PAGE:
The roving rabbi serving these communities sees his role as ‘to help them navigate what will be very difficult realities in a way that honours that history and ensures their continued legacy’. In essence, he’s helping them manage their decline. But might there also in such efforts be a role for the public historian, capturing oral histories, gathering and cataloguing important items such as photographs and diaries, documenting the history of spaces such as the cemetery and synagogue to inform future preservation and respond to future interest?
If so, how do historians find and build the kind of connections to make this happen? Not that such endeavours are unproblematic. They raise many issues, such as authority over and ownership of the past, the tension between the interests and agendas of community members and historians, what is done with the ‘products’ of the collaboration. These are, however, all issues with which public history is fundamentally concerned and public history projects are tackling them on a routine basis. We also need to think about how we train our students, not just with the skills required but perhaps also with a certain activist mindset to want to take on the challenges involved?
Anyway, I commend the programme to you (it starts at 23′) and would be interested to hear people’s views on it, and on the issues it raises for public history.
One of my teammates in the university football team had a wooden sign on her door: ‘Mathematics Department’. She was training as a teacher after her maths degree and had been given the sign after a school clearout. It was of the era of flip-top desks with inkwells and a fine thing in its own right. But it also captured my imagination – I’ve always hankered after a history one since then. I guess we all love a label. We like to badge ourselves, thereby both defining for ourselves and declaring to others aspects of our identity we deem important – which club we support, which political party or band we prefer… The idea of taking sides in the antagonisms of celebrity life is one of the more recent examples – Marina Hyde recently gave a sharp critique of the inclination to ‘self-herd’ in this way after David Cameron professed his allegiance to ‘Team Nigella‘.
Badges can also have a more sinister side, of course. They can be applied to people to define them as different – inferior, suspect, a legitimate target. The patches, hats and other distinguishing items and marks that Jews were required by law to wear at times in medieval European states predated the Nazi yellow star by centuries. In the concentration camps of the Third Reich, extensive systems of insignia defined inmates by their initial ‘crimes’, such as political prisoners, homosexuals and asocials, and also by aggravating factors: a ‘repeat offender’, a flight risk, Jewishness…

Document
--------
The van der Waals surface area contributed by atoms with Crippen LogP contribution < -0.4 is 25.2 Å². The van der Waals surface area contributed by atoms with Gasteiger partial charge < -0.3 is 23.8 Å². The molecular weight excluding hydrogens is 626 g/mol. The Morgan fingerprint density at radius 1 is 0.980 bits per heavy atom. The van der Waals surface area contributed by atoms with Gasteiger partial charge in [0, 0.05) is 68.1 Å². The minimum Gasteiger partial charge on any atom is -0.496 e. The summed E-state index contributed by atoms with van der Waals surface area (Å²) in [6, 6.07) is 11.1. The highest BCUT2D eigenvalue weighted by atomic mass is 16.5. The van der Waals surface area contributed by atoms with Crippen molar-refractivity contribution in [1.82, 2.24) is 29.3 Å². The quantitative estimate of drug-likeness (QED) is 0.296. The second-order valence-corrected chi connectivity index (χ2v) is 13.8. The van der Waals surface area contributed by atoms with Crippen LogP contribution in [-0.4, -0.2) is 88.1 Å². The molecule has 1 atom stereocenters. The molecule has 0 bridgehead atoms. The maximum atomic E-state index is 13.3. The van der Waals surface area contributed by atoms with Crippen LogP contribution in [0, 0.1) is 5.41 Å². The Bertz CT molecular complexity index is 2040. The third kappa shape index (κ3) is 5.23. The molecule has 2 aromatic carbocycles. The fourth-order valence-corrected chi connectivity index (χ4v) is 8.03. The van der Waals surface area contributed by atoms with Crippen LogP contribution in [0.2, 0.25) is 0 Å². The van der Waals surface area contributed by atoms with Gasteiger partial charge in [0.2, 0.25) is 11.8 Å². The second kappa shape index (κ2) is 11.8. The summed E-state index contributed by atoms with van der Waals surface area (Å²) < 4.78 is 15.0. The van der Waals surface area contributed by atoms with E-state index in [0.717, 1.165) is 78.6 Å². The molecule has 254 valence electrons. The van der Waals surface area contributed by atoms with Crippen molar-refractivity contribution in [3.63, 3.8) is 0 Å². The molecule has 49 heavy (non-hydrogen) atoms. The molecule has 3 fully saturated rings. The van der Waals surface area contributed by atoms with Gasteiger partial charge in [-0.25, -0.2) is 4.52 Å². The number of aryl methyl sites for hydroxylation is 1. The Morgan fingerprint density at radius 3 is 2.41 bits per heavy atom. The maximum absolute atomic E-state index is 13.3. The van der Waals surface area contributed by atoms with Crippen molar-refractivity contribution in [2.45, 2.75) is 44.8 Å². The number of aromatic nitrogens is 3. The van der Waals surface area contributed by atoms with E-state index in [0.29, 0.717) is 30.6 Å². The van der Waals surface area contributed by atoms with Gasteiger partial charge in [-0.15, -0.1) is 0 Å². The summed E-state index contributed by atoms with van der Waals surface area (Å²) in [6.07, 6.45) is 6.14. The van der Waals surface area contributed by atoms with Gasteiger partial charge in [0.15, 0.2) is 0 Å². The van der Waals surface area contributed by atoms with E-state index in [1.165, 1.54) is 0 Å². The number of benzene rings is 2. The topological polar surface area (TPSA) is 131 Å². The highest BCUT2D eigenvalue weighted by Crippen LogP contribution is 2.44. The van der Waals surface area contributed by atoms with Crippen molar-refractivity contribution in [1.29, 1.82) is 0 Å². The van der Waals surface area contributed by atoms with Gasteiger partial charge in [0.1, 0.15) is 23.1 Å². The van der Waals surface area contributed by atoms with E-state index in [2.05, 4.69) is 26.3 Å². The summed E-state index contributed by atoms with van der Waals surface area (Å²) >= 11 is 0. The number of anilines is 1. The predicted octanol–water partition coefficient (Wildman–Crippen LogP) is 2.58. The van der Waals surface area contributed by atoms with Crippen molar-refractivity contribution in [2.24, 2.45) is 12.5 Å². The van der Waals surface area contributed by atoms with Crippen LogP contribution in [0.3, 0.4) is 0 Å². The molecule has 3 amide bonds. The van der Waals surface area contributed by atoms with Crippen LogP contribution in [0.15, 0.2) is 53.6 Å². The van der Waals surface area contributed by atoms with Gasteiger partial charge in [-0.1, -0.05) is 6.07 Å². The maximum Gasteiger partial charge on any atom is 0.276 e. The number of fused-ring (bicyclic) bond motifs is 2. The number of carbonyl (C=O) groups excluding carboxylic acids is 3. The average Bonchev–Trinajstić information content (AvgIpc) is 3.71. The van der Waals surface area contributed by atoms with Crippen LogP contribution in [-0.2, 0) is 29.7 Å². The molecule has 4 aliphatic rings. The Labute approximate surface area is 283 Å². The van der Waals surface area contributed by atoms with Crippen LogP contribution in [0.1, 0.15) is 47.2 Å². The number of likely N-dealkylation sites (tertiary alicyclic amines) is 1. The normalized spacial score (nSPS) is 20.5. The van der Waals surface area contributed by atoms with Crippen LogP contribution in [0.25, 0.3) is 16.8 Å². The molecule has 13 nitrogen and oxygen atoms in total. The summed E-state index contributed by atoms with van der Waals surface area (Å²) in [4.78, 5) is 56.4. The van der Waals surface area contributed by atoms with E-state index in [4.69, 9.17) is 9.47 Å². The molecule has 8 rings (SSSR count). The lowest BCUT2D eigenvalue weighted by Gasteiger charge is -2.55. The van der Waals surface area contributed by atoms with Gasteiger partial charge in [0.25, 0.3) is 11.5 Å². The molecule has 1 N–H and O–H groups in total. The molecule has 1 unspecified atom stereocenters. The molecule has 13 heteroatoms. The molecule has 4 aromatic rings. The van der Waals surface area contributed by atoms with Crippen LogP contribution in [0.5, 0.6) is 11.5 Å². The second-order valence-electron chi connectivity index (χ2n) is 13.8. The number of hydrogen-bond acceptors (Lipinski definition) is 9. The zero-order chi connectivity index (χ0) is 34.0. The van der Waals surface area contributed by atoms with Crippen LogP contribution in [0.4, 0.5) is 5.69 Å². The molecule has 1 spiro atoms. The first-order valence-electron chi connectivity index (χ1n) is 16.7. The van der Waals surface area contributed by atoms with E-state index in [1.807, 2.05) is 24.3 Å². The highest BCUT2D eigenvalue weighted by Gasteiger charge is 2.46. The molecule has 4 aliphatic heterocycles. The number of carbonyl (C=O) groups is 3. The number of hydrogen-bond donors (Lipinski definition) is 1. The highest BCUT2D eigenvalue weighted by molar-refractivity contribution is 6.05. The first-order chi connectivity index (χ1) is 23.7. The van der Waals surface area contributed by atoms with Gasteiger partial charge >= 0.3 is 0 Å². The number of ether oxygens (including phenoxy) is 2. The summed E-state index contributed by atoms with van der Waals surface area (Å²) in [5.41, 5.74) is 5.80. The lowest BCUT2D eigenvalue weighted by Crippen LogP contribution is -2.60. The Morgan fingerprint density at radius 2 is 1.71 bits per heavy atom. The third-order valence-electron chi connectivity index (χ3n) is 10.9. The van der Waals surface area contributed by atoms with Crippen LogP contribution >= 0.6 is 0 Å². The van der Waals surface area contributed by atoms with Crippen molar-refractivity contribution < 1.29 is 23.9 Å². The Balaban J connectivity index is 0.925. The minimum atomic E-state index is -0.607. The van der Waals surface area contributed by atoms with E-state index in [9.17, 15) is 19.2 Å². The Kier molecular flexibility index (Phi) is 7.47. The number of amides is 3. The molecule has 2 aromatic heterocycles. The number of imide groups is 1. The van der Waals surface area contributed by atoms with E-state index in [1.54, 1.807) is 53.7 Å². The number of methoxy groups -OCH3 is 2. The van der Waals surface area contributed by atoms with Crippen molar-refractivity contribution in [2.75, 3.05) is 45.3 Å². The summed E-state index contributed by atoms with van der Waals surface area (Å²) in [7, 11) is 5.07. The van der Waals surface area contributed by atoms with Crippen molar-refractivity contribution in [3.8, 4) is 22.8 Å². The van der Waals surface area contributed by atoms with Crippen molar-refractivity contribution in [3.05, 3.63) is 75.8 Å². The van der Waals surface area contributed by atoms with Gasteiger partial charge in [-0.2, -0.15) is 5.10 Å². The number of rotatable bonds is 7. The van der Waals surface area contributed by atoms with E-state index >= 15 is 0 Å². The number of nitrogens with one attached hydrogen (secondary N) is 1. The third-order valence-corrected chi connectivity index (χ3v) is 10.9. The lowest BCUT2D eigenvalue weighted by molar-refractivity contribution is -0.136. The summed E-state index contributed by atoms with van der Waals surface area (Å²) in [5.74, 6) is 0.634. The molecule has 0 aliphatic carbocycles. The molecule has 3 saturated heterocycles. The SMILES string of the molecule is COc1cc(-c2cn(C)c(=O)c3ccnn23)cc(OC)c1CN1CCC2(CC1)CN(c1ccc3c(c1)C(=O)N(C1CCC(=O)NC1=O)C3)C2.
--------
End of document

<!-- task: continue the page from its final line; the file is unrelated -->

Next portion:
Badges can also turn others’ discriminatory labelling into statements of defiance. The ‘March on Washington’ button badges on sale in the bookstore near the Martin Luther King, Jnr memorial on the National Mall in Washington DC don’t just serve as marks of homage or respect. They also make a statement about the present day and the as yet incomplete fulfilment of equality of opportunity. Such badges are also a kind of visual shorthand for a collection of political ideas (not necessarily clearly defined or coherently assembled, or even historically consistent) and invite the viewer to associate the wearer with them (badges on sale at public history sites would make for a very interesting research project – maybe it’s already been done). We can ‘badge’ ourselves in many different ways too; when Barack Obama took his second oath of office on bibles used by King and by Abraham Lincoln, those books played a similar symbolic role.
As an aside, an excellent session at the American Historical Association conference explored significant shifts in the design process of the MLK memorial, including the omission of King’s own strident references to race from one of the quotations etched into the inscription wall that encloses the statue of King as the ‘rock of hope’. A pen was to be in King’s hand as he looked across the water to the Jefferson memorial, pointing to the ‘promissory note’ that the architects of the republic had written ‘to which every American was to fall heir’: a note on which America had defaulted insofar as her citizens of color are concerned’. A rolled-up scroll is all that survived of this plan.
A badge to show a certain defiance, as well as pride, is evident in the display of service flags in American windows to show sons on active military duty. They emerged in the First World War and were then widely adopted and subject to standardisation and codification – although a blue star for each son (or, now, daughter) in service and a gold star for those who had died have emerged as common practice. The flags have become symbols around which communities can build: Blue Star Mothers and American Gold Star Mothers interestingly accord a special status to the grief and the subsequent activism of mothers (and a proposed monument will give that status material form).